Food News Friday
A new travel guide for vegans, Woodford Reserve releases its annual julep cup, and a sustainable vodka from Florida's panhandle are on the menu.
“Plant Based USA” is Fresh Reading for Vegans on the Go
More and more, people are embarking on a plant-based journey. According to the Alliance for Science, one in ten Americans say they don’t eat meat. In response, most restaurants offer delicious plant-based dishes on their regular menus — a far cry from the days when vegans were tasked with choosing between a plain salad or a steamed veggie plate for dinner options. In addition, more and more restaurants offering plant-based food are thriving.
To help people find plant-based options while traveling, Veronica Fil just wrote Plant-Based USA: A Travel Guide to Eating Animal-Free in America ($29.99). This colorful book offers the best plant-based restaurants in 18 major cities including New York, Chicago, Miami, Detroit, Kansas City, Los Angeles, and more. The book is instantly loveable — a neon-colored cover makes you want to display it (or carry it in your backpack). each city offers multiple entries, and the pictures are drool-worthy. Worth picking up for the traveling vegan in your life.
Woodford Reserve’s $1,000 Mint Julep Cup
Each year, millions of people get dressed up in seersucker suites and their finest millinery to drink mint juleps and watch what’s known as “the most exciting two minutes in sports”, otherwise known as the Kentucky Derby.
Of course, Kentucky is just as famous for its bourbon as its horses. Each year, Woodford Reserve offers a limited-edition julep cup fashioned out of silver or gold. The cups just went on sale, each handmade by Louisville-based jeweler, the Vault.
This year’s cups pay tribute to Secretariat’s Derby win that happened 50 years ago. A total of 150 cups will be available for purchase: 100 silver cups will be sold for $1,000 each, and 50 gold cups will be offered at $3,500 each. Each cup will have Secretariat’s white and blue silks encrusted in white and blue sapphires and proceeds benefit the Secretariat Foundation, founded to support thoroughbred and equine-related industries. Order your cup at woodfordreservemintjulep.com.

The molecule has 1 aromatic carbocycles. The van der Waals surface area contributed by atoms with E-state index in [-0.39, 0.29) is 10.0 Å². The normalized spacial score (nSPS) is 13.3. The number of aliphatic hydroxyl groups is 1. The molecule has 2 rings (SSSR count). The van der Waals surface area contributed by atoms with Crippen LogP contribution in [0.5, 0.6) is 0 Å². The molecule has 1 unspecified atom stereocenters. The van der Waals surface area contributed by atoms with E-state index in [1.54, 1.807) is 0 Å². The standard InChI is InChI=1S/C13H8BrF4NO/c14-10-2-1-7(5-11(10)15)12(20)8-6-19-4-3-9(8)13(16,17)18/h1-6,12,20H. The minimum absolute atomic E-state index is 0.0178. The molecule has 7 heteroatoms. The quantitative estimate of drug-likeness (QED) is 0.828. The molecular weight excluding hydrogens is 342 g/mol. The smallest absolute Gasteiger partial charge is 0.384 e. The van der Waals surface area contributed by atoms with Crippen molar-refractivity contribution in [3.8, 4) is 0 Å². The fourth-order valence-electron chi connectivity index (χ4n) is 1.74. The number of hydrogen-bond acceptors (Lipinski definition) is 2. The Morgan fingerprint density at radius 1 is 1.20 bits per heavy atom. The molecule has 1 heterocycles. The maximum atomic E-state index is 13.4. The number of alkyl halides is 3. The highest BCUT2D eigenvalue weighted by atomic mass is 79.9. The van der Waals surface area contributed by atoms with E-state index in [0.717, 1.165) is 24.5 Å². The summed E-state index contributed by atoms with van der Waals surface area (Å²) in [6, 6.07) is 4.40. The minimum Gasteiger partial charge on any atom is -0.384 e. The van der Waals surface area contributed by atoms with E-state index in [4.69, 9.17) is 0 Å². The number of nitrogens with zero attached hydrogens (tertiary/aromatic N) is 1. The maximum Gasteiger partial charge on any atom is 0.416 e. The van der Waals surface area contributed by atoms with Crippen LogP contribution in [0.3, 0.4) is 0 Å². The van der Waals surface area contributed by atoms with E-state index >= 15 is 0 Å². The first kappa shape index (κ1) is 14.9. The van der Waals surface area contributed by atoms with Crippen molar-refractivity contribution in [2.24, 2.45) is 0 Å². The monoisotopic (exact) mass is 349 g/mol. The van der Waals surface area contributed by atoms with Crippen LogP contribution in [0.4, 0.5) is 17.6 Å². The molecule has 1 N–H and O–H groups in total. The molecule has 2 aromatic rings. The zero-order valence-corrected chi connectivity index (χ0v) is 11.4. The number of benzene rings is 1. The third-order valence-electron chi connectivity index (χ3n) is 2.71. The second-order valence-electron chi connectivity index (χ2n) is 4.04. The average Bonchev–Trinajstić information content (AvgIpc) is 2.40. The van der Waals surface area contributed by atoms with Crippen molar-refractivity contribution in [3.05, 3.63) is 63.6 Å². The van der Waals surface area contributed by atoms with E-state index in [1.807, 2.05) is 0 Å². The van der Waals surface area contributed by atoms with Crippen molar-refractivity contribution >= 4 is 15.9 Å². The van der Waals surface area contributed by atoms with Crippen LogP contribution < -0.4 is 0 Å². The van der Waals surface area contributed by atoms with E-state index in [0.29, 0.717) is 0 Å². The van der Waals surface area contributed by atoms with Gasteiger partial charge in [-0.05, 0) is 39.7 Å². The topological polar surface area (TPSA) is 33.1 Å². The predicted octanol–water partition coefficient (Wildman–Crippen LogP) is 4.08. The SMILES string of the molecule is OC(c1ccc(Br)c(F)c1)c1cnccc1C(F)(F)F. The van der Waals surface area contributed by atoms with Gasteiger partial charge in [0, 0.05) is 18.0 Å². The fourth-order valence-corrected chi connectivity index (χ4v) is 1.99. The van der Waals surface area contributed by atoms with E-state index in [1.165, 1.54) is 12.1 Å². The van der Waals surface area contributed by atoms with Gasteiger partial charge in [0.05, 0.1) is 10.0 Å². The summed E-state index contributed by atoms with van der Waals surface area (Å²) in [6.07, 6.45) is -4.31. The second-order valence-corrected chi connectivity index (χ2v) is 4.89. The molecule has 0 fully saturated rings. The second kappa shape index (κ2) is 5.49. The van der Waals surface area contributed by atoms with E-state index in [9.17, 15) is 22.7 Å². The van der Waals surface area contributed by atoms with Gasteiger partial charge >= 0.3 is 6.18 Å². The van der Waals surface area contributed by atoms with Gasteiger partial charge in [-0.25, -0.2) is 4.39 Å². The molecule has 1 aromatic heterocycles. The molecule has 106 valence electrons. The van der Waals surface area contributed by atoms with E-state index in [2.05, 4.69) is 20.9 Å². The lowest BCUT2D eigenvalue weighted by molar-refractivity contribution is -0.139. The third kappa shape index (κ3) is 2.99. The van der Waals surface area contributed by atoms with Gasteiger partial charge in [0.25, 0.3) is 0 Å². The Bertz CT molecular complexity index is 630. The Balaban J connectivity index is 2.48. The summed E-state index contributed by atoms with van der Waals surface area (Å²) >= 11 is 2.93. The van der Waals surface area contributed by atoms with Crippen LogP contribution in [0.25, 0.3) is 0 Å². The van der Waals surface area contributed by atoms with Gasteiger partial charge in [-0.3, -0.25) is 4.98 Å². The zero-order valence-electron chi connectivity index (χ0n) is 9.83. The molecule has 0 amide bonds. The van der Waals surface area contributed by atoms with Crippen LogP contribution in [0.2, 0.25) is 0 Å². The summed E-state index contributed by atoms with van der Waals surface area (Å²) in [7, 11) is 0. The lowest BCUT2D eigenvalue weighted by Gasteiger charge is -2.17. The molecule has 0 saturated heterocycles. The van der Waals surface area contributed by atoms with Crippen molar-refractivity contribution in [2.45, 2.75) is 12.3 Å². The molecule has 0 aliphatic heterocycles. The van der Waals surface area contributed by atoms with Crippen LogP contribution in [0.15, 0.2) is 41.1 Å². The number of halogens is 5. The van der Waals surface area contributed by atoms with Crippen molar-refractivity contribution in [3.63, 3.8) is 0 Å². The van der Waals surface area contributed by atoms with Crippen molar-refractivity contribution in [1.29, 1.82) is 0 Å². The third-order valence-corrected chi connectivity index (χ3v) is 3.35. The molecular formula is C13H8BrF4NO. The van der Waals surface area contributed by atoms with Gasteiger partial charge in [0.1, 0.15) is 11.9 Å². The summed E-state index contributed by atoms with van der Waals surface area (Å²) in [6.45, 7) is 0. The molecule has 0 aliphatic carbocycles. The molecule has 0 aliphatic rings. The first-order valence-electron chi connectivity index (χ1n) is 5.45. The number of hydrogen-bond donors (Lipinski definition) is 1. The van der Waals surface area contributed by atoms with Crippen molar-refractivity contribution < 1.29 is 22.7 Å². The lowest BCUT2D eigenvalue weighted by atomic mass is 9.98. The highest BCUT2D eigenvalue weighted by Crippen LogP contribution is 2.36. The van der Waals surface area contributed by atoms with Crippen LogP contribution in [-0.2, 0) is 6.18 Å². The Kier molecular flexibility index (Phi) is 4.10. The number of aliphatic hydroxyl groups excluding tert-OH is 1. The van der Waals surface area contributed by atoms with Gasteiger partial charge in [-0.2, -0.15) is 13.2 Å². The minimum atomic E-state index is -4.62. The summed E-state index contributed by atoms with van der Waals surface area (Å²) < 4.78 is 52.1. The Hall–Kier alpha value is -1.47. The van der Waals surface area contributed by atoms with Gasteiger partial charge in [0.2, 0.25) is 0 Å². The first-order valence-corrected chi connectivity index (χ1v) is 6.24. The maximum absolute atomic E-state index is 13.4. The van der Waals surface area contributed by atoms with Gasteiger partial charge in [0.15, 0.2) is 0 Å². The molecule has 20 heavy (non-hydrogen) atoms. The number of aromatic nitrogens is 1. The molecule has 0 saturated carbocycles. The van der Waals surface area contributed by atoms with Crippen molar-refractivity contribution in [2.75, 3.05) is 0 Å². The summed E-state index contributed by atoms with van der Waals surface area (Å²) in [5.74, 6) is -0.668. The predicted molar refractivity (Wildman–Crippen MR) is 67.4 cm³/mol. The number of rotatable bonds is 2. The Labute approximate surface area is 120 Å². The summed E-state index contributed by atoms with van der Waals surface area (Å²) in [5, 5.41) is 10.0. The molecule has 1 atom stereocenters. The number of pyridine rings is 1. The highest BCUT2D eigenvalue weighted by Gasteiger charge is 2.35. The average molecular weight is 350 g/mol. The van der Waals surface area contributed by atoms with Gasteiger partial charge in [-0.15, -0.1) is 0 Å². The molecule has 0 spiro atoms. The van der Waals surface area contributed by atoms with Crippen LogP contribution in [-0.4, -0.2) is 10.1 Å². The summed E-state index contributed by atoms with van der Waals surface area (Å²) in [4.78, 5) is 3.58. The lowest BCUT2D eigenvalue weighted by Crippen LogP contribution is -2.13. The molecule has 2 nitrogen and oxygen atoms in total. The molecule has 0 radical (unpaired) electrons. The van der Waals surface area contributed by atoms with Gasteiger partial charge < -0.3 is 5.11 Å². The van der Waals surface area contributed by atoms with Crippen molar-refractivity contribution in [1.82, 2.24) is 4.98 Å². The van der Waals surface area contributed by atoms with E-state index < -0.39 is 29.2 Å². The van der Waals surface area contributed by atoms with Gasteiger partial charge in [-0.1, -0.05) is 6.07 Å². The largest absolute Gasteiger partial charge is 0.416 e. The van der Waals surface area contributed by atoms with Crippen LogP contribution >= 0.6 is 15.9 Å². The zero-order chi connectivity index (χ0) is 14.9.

What to put in that jewel-encrusted chalice?
Woodford created the Secretariat mint julep, which adds chestnut liqueur as a tribute to the fast thoroughbred’s distinctive chestnut hue.
Secretariat’s Mint Julep
2 oz. Woodford Reserve Kentucky Straight bourbon whiskey
1 oz. chestnut liqueur
1 sprig of mint, for garnish
Mix, then pour over a julep cup filled with crushed ice. Garnish with one sprig of mint.
A Florida Distillery is Making a Sustainable Vodka Using Oyster Shells
The vodka market is huge. Vodka is the most popular spirit in the United States, accounting for 31 percent of overall sales according to a 2022 report by the Distilled Spirits Council. There’s good reason: vodka can be casual in a highball, elegant in a martini, or straightforward in a chilled shot.
Distillery 98, located in Santa Rosa Beach in Florida’s Panhandle, has created a vodka that is more sustainable — from its core ingredient to the bottling. Half Shell Vodka ($24.99) starts with corn sourced from a local Florida farmer. The corn is distilled, then filtered using oyster shells from the Florida Gulf. The shell-filtering balances the liquid’s ph levels, decreasing acidity.
Finally, the vodka is bottled in packaging made from 94 percent paperboard. The company sent a sample to try and, at first, the bottle felt strange, indeed. It squishes like a milk carton, making it seem like you’re going to smoosh it and vodka will explode around your house (it doesn’t). Another benefit to the packaging is the fact that it’s safer around pools and boats than glass bottles.
The vodka, itself, has hints of grass and lemon and works well with a splash of lime and a hit of soda. It’s a great, sustainable choice for your summer home.